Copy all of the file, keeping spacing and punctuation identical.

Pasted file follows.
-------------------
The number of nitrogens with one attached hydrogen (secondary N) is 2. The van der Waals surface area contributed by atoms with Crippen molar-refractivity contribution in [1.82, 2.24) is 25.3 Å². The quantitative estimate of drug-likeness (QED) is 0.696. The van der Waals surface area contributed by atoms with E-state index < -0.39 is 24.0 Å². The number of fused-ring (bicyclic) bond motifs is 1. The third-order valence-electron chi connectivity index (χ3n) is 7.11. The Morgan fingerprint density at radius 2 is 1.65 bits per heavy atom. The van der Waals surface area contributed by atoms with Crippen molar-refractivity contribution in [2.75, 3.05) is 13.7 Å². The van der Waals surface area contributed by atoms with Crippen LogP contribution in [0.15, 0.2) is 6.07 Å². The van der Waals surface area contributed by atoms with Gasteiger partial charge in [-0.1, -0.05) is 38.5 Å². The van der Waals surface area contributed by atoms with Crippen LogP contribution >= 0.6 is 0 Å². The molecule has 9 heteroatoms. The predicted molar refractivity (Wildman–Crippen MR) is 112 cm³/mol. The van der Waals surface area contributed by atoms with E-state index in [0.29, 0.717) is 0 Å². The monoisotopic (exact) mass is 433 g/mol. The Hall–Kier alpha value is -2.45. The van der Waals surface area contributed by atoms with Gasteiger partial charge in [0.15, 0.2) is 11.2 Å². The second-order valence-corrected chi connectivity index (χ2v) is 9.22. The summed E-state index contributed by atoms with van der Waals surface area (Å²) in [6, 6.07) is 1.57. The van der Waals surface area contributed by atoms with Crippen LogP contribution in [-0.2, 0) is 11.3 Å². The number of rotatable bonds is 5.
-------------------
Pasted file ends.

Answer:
The number of nitrogens with one attached hydrogen (secondary N) is 2. The van der Waals surface area contributed by atoms with Crippen molar-refractivity contribution in [1.82, 2.24) is 25.3 Å². The quantitative estimate of drug-likeness (QED) is 0.696. The van der Waals surface area contributed by atoms with E-state index < -0.39 is 24.0 Å². The number of fused-ring (bicyclic) bond motifs is 1. The third-order valence-electron chi connectivity index (χ3n) is 7.11. The Morgan fingerprint density at radius 2 is 1.65 bits per heavy atom. The van der Waals surface area contributed by atoms with Crippen molar-refractivity contribution in [2.75, 3.05) is 13.7 Å². The van der Waals surface area contributed by atoms with Crippen LogP contribution in [0.15, 0.2) is 6.07 Å². The van der Waals surface area contributed by atoms with Gasteiger partial charge in [-0.1, -0.05) is 38.5 Å². The van der Waals surface area contributed by atoms with Crippen LogP contribution >= 0.6 is 0 Å². The molecule has 9 heteroatoms. The predicted molar refractivity (Wildman–Crippen MR) is 112 cm³/mol. The van der Waals surface area contributed by atoms with E-state index in [0.29, 0.717) is 0 Å². The monoisotopic (exact) mass is 433 g/mol. The Hall–Kier alpha value is -2.45. The van der Waals surface area contributed by atoms with Gasteiger partial charge in [0.15, 0.2) is 11.2 Å². The second-order valence-corrected chi connectivity index (χ2v) is 9.22. The summed E-state index contributed by atoms with van der Waals surface area (Å²) in [6, 6.07) is 1.57. The van der Waals surface area contributed by atoms with Crippen LogP contribution in [-0.2, 0) is 11.3 Å². The number of rotatable bonds is 5.